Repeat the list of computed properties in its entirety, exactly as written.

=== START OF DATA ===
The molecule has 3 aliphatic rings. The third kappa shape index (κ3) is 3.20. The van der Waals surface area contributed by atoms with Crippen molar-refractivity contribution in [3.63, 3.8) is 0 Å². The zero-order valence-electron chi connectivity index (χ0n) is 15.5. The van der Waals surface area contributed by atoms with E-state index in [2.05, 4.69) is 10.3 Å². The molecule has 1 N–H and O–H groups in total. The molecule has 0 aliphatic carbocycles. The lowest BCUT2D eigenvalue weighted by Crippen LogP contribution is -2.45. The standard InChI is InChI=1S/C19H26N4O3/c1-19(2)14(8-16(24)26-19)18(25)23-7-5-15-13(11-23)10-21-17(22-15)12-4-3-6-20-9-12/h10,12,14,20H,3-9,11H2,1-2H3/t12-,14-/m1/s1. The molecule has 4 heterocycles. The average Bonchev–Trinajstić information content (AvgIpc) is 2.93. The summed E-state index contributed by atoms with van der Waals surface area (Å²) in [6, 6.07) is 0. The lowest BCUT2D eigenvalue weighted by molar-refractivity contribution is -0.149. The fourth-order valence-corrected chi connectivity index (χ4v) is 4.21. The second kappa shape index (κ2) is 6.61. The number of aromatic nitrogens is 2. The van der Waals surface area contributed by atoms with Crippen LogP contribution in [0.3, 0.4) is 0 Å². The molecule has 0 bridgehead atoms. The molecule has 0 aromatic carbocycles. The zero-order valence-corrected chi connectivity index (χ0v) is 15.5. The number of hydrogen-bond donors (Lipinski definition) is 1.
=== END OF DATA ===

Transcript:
The molecule has 3 aliphatic rings. The third kappa shape index (κ3) is 3.20. The van der Waals surface area contributed by atoms with Crippen molar-refractivity contribution in [3.63, 3.8) is 0 Å². The zero-order valence-electron chi connectivity index (χ0n) is 15.5. The van der Waals surface area contributed by atoms with E-state index in [2.05, 4.69) is 10.3 Å². The molecule has 1 N–H and O–H groups in total. The molecule has 0 aliphatic carbocycles. The lowest BCUT2D eigenvalue weighted by Crippen LogP contribution is -2.45. The standard InChI is InChI=1S/C19H26N4O3/c1-19(2)14(8-16(24)26-19)18(25)23-7-5-15-13(11-23)10-21-17(22-15)12-4-3-6-20-9-12/h10,12,14,20H,3-9,11H2,1-2H3/t12-,14-/m1/s1. The molecule has 4 heterocycles. The average Bonchev–Trinajstić information content (AvgIpc) is 2.93. The summed E-state index contributed by atoms with van der Waals surface area (Å²) in [6, 6.07) is 0. The lowest BCUT2D eigenvalue weighted by molar-refractivity contribution is -0.149. The fourth-order valence-corrected chi connectivity index (χ4v) is 4.21. The second kappa shape index (κ2) is 6.61. The number of aromatic nitrogens is 2. The van der Waals surface area contributed by atoms with Crippen LogP contribution in [0.3, 0.4) is 0 Å². The molecule has 0 bridgehead atoms. The molecule has 0 aromatic carbocycles. The zero-order valence-corrected chi connectivity index (χ0v) is 15.5. The number of hydrogen-bond donors (Lipinski definition) is 1.